As enrollment here continues to grow like weeds in a hothouse, school board officials responded Tuesday by unanimously approving a 1997-98 budget that will raise taxes 4.8 percent. The increase - the second in as many years - will add $75 to the annual tax bill of homes assessed at the district average of $3,000, bringing the individual burden to $1,635 from $1,560. In terms of the tax rate, the $80.9 million budget will require a 25-mill increase, raising the total millage rate to 545 from the 1996-97 figure of 520. District officials, wary in the face of sporadic taxpayer resistance at recent meetings, justify the tax increase with numbers: Officials expect 600 more students in 1997-98 than were present this year, for an increase of 5.4 percent over the current enrollment of 11,063.
NEWS
January 2, 1997 | By Monique El-Faizy, INQUIRER CORRESPONDENT
Homeowners who resolved to save more money this year have already done so. Thanks to a reduction in the millage rate, the owner of a home at the average assessment is more than 5 cents richer today. The Board of Commissioners last month approved a 1.25-mill reduction in the property tax rate, which, said Assistant Township Manager David Dodies, translates to an annual savings of $10 for the owner of a home assessed at $8,000, the township average. That works out to 2.73 cents a day. With a millage rate of 39.29, the township is now levying $314 in property taxes on a home at the average assessment.
NEWS
December 15, 1995 | By Mary Anne Janco, INQUIRER CORRESPONDENT
The township supervisors are expected to adopt a budget for 1996 that would reduce the property tax rate by nearly 23 percent. A homeowner with property assessed at the township average of $6,000 would pay $81, $24 less than this year. The total millage would be reduced from 17.5 mills to 13.5 mills. Final adoption is scheduled for 9 a.m. Dec. 28. In an interview yesterday, Supervisors Chairman Rocco Imperatrice said, "We (will have) succeeded in getting the taxes cut in half" in the last two years.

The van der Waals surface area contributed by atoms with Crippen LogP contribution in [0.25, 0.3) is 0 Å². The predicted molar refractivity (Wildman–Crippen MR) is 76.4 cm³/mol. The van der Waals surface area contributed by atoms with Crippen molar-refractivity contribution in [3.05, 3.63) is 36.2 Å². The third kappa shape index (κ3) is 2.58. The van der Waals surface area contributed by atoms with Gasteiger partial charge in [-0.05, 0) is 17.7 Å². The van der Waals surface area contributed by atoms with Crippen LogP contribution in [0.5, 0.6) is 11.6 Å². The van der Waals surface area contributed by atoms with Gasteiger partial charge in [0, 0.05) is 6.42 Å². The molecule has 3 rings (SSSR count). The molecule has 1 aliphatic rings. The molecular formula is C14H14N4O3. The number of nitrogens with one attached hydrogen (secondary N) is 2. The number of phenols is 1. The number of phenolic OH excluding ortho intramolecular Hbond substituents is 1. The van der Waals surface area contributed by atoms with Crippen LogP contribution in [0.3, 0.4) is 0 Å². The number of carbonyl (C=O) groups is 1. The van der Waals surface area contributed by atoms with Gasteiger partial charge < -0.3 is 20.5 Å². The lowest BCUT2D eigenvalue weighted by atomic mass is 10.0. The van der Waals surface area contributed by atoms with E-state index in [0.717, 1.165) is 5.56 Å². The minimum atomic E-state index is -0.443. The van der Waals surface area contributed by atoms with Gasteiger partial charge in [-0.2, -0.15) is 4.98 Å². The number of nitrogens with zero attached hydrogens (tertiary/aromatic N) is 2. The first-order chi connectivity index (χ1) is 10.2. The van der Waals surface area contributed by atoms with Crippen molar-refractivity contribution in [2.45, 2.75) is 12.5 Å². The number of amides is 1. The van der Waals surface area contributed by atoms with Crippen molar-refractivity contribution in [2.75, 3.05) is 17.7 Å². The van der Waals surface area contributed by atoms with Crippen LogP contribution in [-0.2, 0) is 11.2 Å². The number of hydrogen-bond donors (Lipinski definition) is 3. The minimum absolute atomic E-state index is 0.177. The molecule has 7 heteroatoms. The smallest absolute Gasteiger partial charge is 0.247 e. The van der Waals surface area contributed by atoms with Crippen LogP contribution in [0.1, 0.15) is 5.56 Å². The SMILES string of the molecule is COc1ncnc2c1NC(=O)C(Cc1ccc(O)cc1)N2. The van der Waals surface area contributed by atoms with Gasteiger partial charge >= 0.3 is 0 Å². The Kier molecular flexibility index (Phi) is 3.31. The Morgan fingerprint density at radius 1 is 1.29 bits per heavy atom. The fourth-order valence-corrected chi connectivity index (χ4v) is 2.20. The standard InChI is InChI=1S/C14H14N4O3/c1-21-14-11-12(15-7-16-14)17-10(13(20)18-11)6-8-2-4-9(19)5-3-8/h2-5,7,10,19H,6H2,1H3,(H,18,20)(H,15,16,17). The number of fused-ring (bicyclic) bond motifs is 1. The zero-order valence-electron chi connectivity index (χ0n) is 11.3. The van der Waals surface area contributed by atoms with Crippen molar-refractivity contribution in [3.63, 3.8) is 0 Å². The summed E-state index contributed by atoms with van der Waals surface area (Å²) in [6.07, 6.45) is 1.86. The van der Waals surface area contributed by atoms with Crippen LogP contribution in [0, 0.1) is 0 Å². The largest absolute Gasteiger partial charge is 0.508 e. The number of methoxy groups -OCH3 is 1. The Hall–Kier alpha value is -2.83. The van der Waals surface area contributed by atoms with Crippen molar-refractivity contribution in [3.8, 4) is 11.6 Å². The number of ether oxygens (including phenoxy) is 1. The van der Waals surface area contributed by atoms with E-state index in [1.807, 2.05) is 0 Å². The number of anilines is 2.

NEWS
March 14, 1991 | By Laurie Halse Anderson, Special to The Inquirer
Centennial School District is getting ready to join hundreds of other school districts in Pennsylvania that collect earned income taxes from residents. At Tuesday's school board meeting, the board voted, 7-1, to authorize advertisement of a resolution that would allow the district to collect a wage tax. The tax, which would go into effect July 1, would be one half of 1 percent of a resident's salary. Board member William Alford voted against the motion without comment. Board member Barbara Rabinowitz of the finance committee estimated that the tax would bring in $1.7 million to the school district.
NEWS
May 5, 1991 | By David T. Shaw, Special to The Inquirer
The Downingtown area school board has given tentative approval to a budget of $53.7 million for next year - and a 13 percent tax hike to pay for it. At its meeting Wednesday, the board voted, 6-3, to pass the budget and to set the millage rate at 169, an increase of almost 19 1/2 mills. The new millage rate means the owner of a property with an assessment of $11,000 would pay about $214 more, for a total of $1,859.00 in property taxes. A mill equals a tax bill of $1 for each $1,000 assessed valuation.
« Prev | 1 | 2 | 3 | 4 | 5 | Next »
|
|
|
|
|